So you want to sample something. You’ve got a digital file or maybe a record, because the Isley Brothers haven’t gotten back to you yet when you asked to borrow their masters for your sweet house banger.

What you did before was you put on your studio headphones and you wrote down time codes of what your ears told you were the “cleanest” potential samples in your source material. Sometimes you got unlucky and what sounded clear to you had some bleed from another instrument when you chopped it up. (Sometimes you also got sued.)

LALAL.AI Splitter is not the first app that can help with this. There are a few others (iZotope makes a good one) that can strip out dialog from background noise and smooth out imperfections. Originally licensed to Hollywood for movies, it turns out this works for sampling from old (and new) records too.

LALAL.AI has two advantages when they broke into the mainstream a year or so ago:

1. They made a user-friendly web app front-end for their technology, and
2. They made it so anyone who wrote about it could get paid.

Tons of websites posted basically company copy when LALAL.AI debuted, taking a small slice of referrals by sending them traffic. It was obvious by the bullet points repeated nearly verbatim by different “reviewers” that many never used the product much, or at all.

It’s a shame that many did not try the product themselves, because it is really easy and I would even say it’s fun to use this. That user-friendly web app at invites you to try their separation technology yourself and see how you like it. It automatically IDs elements in the extract you upload, breaking it down by type and letting you listen to the horn, guitar or vocal, by itself and download stems for each or all of these. The job it does is impressive.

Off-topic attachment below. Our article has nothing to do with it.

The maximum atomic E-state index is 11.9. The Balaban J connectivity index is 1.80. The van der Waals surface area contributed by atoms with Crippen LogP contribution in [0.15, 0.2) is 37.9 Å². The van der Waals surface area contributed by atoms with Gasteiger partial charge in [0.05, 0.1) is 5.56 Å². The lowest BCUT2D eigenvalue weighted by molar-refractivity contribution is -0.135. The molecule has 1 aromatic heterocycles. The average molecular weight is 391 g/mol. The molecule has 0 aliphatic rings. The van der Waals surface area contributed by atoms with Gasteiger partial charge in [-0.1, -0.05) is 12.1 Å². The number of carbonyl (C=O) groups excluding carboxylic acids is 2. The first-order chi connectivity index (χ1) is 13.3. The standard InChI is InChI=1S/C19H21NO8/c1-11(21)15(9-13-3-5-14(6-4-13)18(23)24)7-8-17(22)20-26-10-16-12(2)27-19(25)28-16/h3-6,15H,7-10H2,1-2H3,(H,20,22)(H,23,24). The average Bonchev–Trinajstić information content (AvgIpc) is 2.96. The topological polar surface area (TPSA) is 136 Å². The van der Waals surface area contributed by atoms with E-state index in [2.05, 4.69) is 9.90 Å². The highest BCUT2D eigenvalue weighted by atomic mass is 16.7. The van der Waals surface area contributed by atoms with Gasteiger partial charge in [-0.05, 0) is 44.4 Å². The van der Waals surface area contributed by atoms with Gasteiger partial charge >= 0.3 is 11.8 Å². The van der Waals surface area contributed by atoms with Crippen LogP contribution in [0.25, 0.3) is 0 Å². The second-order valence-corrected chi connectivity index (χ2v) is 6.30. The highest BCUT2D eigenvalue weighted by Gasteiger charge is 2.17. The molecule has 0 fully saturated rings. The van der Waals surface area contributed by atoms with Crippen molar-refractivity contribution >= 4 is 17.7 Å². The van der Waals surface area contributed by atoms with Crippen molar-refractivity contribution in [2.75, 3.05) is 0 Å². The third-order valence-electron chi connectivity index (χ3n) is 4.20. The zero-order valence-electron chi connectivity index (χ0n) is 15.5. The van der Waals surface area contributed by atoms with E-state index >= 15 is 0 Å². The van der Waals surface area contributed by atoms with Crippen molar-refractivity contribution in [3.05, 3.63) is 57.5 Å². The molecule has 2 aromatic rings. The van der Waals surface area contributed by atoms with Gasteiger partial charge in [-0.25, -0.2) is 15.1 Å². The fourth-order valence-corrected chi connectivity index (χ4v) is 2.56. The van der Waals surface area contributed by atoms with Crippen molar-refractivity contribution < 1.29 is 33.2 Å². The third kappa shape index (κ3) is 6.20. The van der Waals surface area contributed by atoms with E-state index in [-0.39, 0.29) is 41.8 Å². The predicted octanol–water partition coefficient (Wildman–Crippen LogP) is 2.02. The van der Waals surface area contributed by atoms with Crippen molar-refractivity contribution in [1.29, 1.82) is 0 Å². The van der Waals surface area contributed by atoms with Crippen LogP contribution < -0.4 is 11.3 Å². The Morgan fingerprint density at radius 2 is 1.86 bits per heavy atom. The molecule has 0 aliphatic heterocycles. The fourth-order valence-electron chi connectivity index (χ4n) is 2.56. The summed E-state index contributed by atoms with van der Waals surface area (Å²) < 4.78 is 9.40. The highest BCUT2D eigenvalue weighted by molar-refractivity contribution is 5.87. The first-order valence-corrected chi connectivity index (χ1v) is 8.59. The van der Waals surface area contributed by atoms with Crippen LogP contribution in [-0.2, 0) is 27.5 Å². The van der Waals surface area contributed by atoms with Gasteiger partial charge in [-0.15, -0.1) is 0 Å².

To test it out I uploaded a series of different media files, some recorded from very poor source material. A heavily compressed mp3 in bad quality still gave a good result, although it didn’t magically make the sample sound better. Interesting side note: it interpreted some of the audio distortion as an element by itself — “noise” — which was kind of interesting to play with later. LALAL.AI also extracts audio from mp4, AVI and mkv files — crucial for sampling from video or even in some cases from captured streaming audio — in addition to mp3, ogg, wav, aiff, flac and aac audio.

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Other than the web app, the price is a major factor here over iZotope’s software too. LALAL.AI is sold as SAAS, software as a service, meaning you don’t really own it. You can “rent” it for free just to try. Saving 90 minutes of audio is $15, $30 for 300.

It may be wise to use LALAL.AI while you still can. In a submission to the Office of the US Trade Representative, the RIAA condemned the rise of web-based “AI based extractors/mixers”:

To the extent these services, or their partners, are training their AI models using our members’ music, that use is unauthorized and infringes our members’ rights by making unauthorized copies of our members works. In any event, the files these services disseminate are either unauthorized copies or unauthorized derivative works of our members’ music.


Ominously, the rest of the document deals with straight-forward piracy and online infringement; apparently the RIAA considers them all the same sort of threat. There’s little legal precedent for this, which means the RIAA may be preparing to establish one.

Terry Matthew contributed to this report.


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